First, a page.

What Are The Odds? movie review: This ambitious film on Netflix is a delirious pleasure, till the madness withers out

Devansh Sharma

May 20, 2020 12:28:17 IST

2.75/5

Language: English (with bits of Hindi)

What are the odds that when you are drinking on the terrace of a Mumbai high-rise, you will witness a man about to jump off from the edge? What are the odds that he reveals he was actually taking a leak to nourish the soil on the ledge for plantation? And what are the odds he introduces himself as Amol Palekar?

 What Are The Odds? movie review: This ambitious film on Netflix is a delirious pleasure, till the madness withers out

Karanvir Malhotra and Yashaswini Dayama in a still from What Are The Odds?

This is just a sample of the hallucinatory ride that Megha Ramaswamy's film What Are The Odds? offers. She does not have any answers in store, as the question mark at the end of the title suggests. After making you question the logic of the scenarios she throws at us, and exclaim at the antics of the oddball characters that pop up in the film, What Are The Odds? does end on a warm, comforting note.

What Are The Odds? revolves around two school students, Vivek (Yashaswini Dayama) and Ashwin (Karanvir Malhotra). As Abhay Deol's voiceover in the trailer suggests, these two represent polar-opposite sections of the classroom. While Vivek is a regular back-bencher, Ashwin is the school headboy. Both happen to be the only two students who get ousted from a scholarship exam because the invigilator cannot find their admit cards. And thus starts their adventurous journey together.

Their union is treated like a combustible chemical reaction between two incompatible elements. The reaction opens up a box of outlandish oddities, like a goldfish talking in Jugal Hansraj's voice and a tree chasing them in the jungle. I will save the adventures for when you watch the film because beyond those, the film has little to offer.

Several random parts of Megha's rich imagination are strung together to make a loose narrative. These explain the title of the film but they never come into a coherent whole to underline the central conflict of the film. Maybe the lack of coherency was intentional? I would give in to that possibility only if the madness was consistent. The narrative tilts towards logic whenever it is convenient, and distances itself from insanity whenever it pleases.

The relief is that the eccentricities present themselves in a much lighter vein. The atmospherics are not as trippy as Akshat Verma's Kaalakaandi or as unhinged as Prakash Kovelamudi's Judgementall Hai Kya. There is no trace of a black comedy. Johan Heurlin Aidt's cinematography, Sagar Desai's background score, Arindam Ghatak's editing, and Smriti Chauhan's costume design are kept in tune with the slice-of-life genre, possibly to combat the inherently maniacal direction and writing.

While the situations are painfully constructed as bizarre, the characters are not fully etched out. They are primarily used as tools to introduce the delirious world in Megha's head. In the start and the end, the film seems like a character-driven drama but whatever lies between both ends contradicts that perception.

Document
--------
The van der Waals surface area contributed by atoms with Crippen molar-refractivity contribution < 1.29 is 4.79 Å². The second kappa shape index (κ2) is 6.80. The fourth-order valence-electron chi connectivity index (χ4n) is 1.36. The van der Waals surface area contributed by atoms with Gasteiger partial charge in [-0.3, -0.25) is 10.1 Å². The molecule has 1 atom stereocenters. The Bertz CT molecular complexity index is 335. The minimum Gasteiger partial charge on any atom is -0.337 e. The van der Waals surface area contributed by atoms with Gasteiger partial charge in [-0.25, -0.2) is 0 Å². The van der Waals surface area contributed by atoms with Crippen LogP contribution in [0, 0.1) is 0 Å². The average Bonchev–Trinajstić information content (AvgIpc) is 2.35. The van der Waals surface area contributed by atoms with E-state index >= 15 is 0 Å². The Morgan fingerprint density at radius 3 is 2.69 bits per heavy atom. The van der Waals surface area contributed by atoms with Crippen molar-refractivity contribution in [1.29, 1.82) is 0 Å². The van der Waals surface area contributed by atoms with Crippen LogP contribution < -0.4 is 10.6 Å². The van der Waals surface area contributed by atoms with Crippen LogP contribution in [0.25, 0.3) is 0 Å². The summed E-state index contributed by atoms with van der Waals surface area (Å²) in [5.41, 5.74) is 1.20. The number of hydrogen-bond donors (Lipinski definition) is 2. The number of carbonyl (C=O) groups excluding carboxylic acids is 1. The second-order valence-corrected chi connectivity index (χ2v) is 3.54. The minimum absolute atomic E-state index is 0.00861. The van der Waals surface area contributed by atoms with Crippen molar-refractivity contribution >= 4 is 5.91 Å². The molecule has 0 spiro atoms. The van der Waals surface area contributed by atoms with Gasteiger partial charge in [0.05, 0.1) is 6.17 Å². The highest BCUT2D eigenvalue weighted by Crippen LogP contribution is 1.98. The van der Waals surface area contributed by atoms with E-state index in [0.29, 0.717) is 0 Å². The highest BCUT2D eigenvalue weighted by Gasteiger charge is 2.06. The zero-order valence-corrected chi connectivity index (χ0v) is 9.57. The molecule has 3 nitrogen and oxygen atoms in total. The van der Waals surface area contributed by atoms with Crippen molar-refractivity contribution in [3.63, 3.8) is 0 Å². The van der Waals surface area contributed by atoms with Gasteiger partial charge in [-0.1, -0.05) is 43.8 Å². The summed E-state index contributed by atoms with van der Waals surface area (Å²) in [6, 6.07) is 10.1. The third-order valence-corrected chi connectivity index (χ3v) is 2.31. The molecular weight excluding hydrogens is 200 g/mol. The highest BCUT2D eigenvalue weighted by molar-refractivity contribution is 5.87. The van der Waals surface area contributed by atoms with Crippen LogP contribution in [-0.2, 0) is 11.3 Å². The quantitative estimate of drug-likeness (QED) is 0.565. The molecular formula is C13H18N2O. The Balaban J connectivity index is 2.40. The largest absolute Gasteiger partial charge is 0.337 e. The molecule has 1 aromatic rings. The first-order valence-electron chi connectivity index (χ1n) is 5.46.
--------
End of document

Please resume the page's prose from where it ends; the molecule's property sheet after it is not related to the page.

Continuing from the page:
The film had the potential to be a sumptuous coming-of-age film. Vivek's character had all the conflicts, insecurities, misplaced sense of superiority, and the endearing quality that the genre demands. But so much thought and effort go into the treatment that the characters are left high and dry.

The scenarios are also so weird that you end up scratching your head rather than indulging in laughter, shock or suspense. By the time the climactic high arrives, you have taken off on your own flight of fancy, and do not want to return to what the director aimed to convey.

Yashaswini has made her presence felt in supporting roles in Pawan Kriplani's 2016 psychological horror Phobia, Gauri Shinde's 2016 coming-of-age film Dear Zindagi, Amazon Prime Video India Original show Made in Heaven, and most recently, short film Devi. But in What Are The Odds?, she gets the meaty protagonist part. With an amiable presence and delightfully erratic energy, she proves she can make the most of a substantial, challenging lead role if given a chance.

Karanvir Malhotra, who was earlier seen in Netflix India Original show Selection Day and Kabir Khan's Amazon Prime Video India Original show The Forgotten Army, gets a better chance at establishing himself as a talent to watch out for in the future. He does not disappoint, and matches Yashaswini's verve with disarming charm.

Contrary to popular belief, Abhay Deol has little to do in the film. He plays a band vocalist, and revealing anything else would be criminal to his already underutilised stint in the film. Worse, Sulabha Arya, Manu Rishi Chadha, Monica Dogra, and Priyanka Bose have even less significant parts to play here.

Shimit Amin and Dhruv Sehgal are credited as creative producers of the show. The two creators have told far more engaging stories in the past, such as the Little Things franchise, Chak De! India, Ab Tak Chhappan, and Rocket Singh: Salesman of the Year. Given the fiercely imaginative canvas of the show, Megha Ramaswamy may have made a promising directorial debut but she could have done with some tips on storytelling from her two creative collaborators.

Lunacy is plentiful in What Are The Odds? but the film is neither consistently fun nor a telling insight into the heads of the oddballs.

What Are The Odds? is streaming on Netflix.

Rating: 2.75 stars

Updated Date: May 20, 2020 14:08:35 IST



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